market-towns of England. But you have not yet told me by what art and what degrees they became so strong.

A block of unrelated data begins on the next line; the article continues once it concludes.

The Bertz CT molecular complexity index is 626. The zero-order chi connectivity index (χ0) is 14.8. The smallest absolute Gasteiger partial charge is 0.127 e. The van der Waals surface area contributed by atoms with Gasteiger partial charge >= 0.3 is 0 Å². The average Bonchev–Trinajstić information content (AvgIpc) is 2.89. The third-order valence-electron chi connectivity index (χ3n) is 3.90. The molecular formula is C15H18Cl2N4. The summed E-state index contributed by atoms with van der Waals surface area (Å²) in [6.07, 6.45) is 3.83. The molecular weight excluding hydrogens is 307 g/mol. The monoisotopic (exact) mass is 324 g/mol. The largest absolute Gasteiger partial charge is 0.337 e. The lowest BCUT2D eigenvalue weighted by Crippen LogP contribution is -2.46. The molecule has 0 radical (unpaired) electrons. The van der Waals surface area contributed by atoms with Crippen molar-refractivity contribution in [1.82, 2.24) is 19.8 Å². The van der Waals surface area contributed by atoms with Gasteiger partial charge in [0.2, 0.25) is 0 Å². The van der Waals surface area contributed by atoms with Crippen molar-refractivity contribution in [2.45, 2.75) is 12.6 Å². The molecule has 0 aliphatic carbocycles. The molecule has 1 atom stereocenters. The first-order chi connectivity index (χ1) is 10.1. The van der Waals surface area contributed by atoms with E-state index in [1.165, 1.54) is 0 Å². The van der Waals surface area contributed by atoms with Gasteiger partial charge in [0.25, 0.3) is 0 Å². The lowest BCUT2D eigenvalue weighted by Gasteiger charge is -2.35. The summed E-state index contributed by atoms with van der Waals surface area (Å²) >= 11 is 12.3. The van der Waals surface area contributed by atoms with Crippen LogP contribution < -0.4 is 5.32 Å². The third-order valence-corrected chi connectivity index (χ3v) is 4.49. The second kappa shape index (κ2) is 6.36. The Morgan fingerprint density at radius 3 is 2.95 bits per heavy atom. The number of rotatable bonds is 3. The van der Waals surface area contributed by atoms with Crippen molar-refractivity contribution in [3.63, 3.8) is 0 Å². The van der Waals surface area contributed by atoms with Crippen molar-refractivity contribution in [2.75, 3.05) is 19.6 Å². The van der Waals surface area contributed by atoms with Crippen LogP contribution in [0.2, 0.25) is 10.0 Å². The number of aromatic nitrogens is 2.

A. It was not their own art alone that did it, but they had the concurrence of a great many gentlemen, that did no less desire a popular government in the civil state than these ministers did in the Church. And as these did in the pulpit draw the people to their opinions, and to a dislike of the Church-government, Canons, and Common-prayerbook, so did the other make them in love with democracy by their harangues in the Parliament, and by their discourses and communication with people in the country, continually extolling liberty and inveighing against tyranny, leaving the people to collect of themselves that this tyranny was the present government of the state. And as the Presbyterians brought with them into their churches their divinity from the universities, so did many of the gentlemen bring their politics from thence into the Parliament; but neither of them did this very boldly during the time of Queen Elizabeth. And though it be not likely that all of them did it out of malice, but many of them out of error, yet certainly the chief leaders were ambitious ministers and ambitious gentlemen; the ministers envying the authority of bishops, whom they thought less learned; and the gentlemen envying the privy-council and principal courtiers, whom they thought less wise than themselves. For it is a hard matter for men, who do all think highly of their own wits, when they have also acquired the learning of the university, to be persuaded that they want any ability requisite for the government of a commonwealth, especially having read the glorious histories and the sententious politics of the ancient popular governments of the Greeks and Romans, amongst whom kings were hated and branded with the name of tyrants, and popular government (though no tyrant was ever so cruel as a popular assembly) passed by the name of liberty. The Presbyterian ministers, in the beginning of the reign of Queen Elizabeth, did not (because they durst not) publicly *and plainly* preach against the discipline of the Church. But